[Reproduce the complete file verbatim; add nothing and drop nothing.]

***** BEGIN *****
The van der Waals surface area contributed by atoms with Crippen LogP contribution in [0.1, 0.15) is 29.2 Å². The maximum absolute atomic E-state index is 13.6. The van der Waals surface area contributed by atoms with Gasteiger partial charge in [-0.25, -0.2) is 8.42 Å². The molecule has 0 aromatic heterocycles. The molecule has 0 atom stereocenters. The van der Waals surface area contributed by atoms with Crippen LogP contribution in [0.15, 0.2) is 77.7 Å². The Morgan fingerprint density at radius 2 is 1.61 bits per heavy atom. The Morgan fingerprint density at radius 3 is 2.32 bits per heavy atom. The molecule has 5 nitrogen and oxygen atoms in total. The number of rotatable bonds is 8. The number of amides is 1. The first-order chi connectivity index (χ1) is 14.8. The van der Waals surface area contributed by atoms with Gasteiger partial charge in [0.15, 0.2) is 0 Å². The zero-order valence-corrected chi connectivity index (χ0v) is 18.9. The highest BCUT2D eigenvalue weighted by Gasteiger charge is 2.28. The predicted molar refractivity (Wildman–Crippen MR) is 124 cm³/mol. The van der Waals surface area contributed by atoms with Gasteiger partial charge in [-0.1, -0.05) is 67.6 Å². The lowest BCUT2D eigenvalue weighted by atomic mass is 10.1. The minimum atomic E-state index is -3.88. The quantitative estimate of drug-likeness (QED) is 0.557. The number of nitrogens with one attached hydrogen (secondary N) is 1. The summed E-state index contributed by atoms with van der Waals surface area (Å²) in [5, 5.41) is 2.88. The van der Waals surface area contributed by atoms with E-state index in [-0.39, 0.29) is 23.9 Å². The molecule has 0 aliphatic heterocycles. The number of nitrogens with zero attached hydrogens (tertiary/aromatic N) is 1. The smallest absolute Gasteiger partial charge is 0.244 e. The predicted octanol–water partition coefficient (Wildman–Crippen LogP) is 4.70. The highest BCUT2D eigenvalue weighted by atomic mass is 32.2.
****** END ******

The van der Waals surface area contributed by atoms with Crippen LogP contribution in [0.1, 0.15) is 29.2 Å². The maximum absolute atomic E-state index is 13.6. The van der Waals surface area contributed by atoms with Gasteiger partial charge in [-0.25, -0.2) is 8.42 Å². The molecule has 0 aromatic heterocycles. The molecule has 0 atom stereocenters. The van der Waals surface area contributed by atoms with Crippen LogP contribution in [0.15, 0.2) is 77.7 Å². The Morgan fingerprint density at radius 2 is 1.61 bits per heavy atom. The Morgan fingerprint density at radius 3 is 2.32 bits per heavy atom. The molecule has 5 nitrogen and oxygen atoms in total. The number of rotatable bonds is 8. The number of amides is 1. The first-order chi connectivity index (χ1) is 14.8. The van der Waals surface area contributed by atoms with Gasteiger partial charge in [0.15, 0.2) is 0 Å². The zero-order valence-corrected chi connectivity index (χ0v) is 18.9. The highest BCUT2D eigenvalue weighted by Gasteiger charge is 2.28. The predicted molar refractivity (Wildman–Crippen MR) is 124 cm³/mol. The van der Waals surface area contributed by atoms with Gasteiger partial charge in [-0.1, -0.05) is 67.6 Å². The lowest BCUT2D eigenvalue weighted by atomic mass is 10.1. The minimum atomic E-state index is -3.88. The quantitative estimate of drug-likeness (QED) is 0.557. The number of nitrogens with one attached hydrogen (secondary N) is 1. The summed E-state index contributed by atoms with van der Waals surface area (Å²) in [5, 5.41) is 2.88. The van der Waals surface area contributed by atoms with E-state index in [-0.39, 0.29) is 23.9 Å². The molecule has 0 aliphatic heterocycles. The number of nitrogens with zero attached hydrogens (tertiary/aromatic N) is 1. The smallest absolute Gasteiger partial charge is 0.244 e. The predicted octanol–water partition coefficient (Wildman–Crippen LogP) is 4.70. The highest BCUT2D eigenvalue weighted by atomic mass is 32.2.